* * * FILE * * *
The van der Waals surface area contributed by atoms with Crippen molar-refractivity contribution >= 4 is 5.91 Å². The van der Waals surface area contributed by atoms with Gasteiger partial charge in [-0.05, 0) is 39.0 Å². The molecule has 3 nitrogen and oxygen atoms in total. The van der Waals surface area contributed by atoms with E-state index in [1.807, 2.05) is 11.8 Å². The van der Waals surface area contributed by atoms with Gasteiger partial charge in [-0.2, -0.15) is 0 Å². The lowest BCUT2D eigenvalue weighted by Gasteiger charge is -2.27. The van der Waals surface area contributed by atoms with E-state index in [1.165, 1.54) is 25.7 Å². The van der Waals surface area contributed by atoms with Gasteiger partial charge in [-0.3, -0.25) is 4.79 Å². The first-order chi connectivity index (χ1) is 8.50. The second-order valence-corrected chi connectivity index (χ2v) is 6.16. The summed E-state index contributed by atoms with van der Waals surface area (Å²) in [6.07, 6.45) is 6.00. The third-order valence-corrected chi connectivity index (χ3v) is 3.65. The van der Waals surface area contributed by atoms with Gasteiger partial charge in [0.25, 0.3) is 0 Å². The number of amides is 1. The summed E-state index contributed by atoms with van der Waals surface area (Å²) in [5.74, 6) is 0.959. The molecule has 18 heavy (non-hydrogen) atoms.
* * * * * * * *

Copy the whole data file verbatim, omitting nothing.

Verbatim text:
The van der Waals surface area contributed by atoms with Crippen molar-refractivity contribution >= 4 is 5.91 Å². The van der Waals surface area contributed by atoms with Gasteiger partial charge in [-0.05, 0) is 39.0 Å². The molecule has 3 nitrogen and oxygen atoms in total. The van der Waals surface area contributed by atoms with E-state index in [1.807, 2.05) is 11.8 Å². The van der Waals surface area contributed by atoms with Gasteiger partial charge in [-0.2, -0.15) is 0 Å². The lowest BCUT2D eigenvalue weighted by Gasteiger charge is -2.27. The van der Waals surface area contributed by atoms with E-state index in [1.165, 1.54) is 25.7 Å². The van der Waals surface area contributed by atoms with Gasteiger partial charge in [-0.3, -0.25) is 4.79 Å². The first-order chi connectivity index (χ1) is 8.50. The second-order valence-corrected chi connectivity index (χ2v) is 6.16. The summed E-state index contributed by atoms with van der Waals surface area (Å²) in [6.07, 6.45) is 6.00. The third-order valence-corrected chi connectivity index (χ3v) is 3.65. The van der Waals surface area contributed by atoms with Gasteiger partial charge in [0.25, 0.3) is 0 Å². The number of amides is 1. The summed E-state index contributed by atoms with van der Waals surface area (Å²) in [5.74, 6) is 0.959. The molecule has 18 heavy (non-hydrogen) atoms.